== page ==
Coffee, beer, wine and chocolate may become extinct due to climate change

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A Hershey's chocolate bar is shown in this photo illustration in Encinitas, California January 29, 2015. Chocolate maker Hershey Co reported a lower-than-expected quarterly revenue as demand for bakery and meat snacks hurt chocolate sales.
A Hershey's chocolate bar is shown in this photo illustration in Encinitas, California January 29, 2015. Chocolate maker Hershey Co reported a lower-than-expected quarterly revenue as demand for bakery and meat snacks hurt chocolate sales. Reuters/Mike Blake

Animals are not the only ones affected by climate change. Scientists say climate change can also make certain foods extinct.

If the climate change phenomenon continues at its current pace, the world may soon live without some of its tastiest fare, such as chocolate, wine, beer, coffee, apple, rice, beans, seafood and guacamole. Research undertaken in recent years indicates it could even lead to the extinction of peanut butter, French fries and potato chips.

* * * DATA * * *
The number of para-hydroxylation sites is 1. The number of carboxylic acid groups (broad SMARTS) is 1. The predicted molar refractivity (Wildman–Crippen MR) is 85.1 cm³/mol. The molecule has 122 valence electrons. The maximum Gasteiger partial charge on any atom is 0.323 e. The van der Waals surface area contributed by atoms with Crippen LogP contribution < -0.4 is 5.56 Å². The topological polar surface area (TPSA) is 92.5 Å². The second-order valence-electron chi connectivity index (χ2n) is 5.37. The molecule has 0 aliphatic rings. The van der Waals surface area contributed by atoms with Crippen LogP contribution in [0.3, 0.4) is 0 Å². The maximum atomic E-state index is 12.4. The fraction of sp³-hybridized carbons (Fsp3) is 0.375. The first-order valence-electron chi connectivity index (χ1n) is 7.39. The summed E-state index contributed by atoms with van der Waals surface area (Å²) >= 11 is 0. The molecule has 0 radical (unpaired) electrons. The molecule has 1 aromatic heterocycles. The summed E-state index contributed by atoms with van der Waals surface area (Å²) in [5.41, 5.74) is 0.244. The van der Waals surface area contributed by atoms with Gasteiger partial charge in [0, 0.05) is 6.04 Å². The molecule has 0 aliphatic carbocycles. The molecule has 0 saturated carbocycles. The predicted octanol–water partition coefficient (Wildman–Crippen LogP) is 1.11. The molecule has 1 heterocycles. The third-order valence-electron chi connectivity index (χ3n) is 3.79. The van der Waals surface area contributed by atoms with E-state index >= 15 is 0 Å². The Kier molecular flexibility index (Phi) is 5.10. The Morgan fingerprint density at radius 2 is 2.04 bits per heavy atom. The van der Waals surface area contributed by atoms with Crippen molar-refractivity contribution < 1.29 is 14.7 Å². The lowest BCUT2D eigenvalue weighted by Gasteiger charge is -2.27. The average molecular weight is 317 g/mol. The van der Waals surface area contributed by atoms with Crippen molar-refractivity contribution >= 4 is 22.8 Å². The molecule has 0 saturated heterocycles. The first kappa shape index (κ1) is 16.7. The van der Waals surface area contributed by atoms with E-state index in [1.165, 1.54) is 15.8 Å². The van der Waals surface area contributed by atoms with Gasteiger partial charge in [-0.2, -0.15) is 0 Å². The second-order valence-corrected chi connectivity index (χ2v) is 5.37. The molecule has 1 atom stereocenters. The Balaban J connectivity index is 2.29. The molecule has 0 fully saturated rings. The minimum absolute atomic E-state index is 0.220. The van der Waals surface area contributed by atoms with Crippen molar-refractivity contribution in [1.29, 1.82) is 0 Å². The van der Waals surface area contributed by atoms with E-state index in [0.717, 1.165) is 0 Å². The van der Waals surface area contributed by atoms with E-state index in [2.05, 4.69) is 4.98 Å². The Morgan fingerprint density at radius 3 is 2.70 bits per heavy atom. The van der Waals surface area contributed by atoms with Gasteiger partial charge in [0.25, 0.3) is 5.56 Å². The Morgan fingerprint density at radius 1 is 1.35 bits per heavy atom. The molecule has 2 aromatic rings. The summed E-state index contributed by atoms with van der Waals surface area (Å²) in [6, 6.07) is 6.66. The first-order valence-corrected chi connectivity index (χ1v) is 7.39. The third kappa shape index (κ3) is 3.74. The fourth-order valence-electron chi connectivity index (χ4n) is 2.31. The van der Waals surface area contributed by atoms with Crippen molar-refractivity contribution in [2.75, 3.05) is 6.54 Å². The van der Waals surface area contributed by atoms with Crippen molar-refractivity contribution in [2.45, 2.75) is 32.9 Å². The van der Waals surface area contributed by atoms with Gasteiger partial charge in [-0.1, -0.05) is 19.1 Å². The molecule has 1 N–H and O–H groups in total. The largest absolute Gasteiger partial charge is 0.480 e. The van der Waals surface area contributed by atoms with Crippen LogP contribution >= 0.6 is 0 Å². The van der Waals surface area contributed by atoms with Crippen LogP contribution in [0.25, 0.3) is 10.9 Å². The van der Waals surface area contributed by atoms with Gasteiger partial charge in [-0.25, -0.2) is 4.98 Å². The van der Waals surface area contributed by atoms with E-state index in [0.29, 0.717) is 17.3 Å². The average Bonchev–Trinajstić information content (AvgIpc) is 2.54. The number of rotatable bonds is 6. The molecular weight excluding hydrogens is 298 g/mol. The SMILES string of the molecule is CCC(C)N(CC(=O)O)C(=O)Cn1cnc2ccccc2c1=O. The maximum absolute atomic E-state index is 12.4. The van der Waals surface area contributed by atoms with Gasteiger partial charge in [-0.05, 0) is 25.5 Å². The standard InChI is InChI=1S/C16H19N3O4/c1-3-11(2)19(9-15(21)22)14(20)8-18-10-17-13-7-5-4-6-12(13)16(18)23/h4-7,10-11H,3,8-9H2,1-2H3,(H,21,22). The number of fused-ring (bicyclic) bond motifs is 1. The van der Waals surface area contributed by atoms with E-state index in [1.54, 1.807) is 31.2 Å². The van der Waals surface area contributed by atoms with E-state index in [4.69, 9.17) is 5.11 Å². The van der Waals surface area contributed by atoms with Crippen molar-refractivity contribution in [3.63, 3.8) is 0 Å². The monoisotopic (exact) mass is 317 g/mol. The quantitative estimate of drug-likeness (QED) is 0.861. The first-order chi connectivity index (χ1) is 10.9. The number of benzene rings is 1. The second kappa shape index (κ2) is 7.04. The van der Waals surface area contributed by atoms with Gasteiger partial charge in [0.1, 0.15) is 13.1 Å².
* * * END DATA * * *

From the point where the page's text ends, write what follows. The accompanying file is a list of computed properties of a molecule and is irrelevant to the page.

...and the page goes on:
While water scarcity is likely to lead to shortage of beer, temperate fruit and nut trees such as apple are getting affected by the gradual disappearance of the winter chill. The aggravating climate change situation could also cause chocolate to become extinct due to decline in cocoa production, the Mirror UK reported in December 2015.

Coffee is also on the danger list, which is being affected by deadly fungus and disease resulting from higher temperatures. With grape yields hit by the rising temperatures, wine is also under threat of extinction, as are many other foods, over the next few decades.

A study, published in the Public Library of Science in 2011, had suggested that the increasing temperatures and weather fluctuations are adversely affecting food production systems around the world. The next few decades may thus see some of the popular food become extinct, it said.

An October 2015 report in The Guardian described the effect of climate change on agriculture as a matter of concern. It quoted David Lobell, deputy director of the Center on Food Security and the Environment, Stanford University, saying that factors such as availability of water, temperature swings and the impact of stress on plant health would cause several foods to become extinct.

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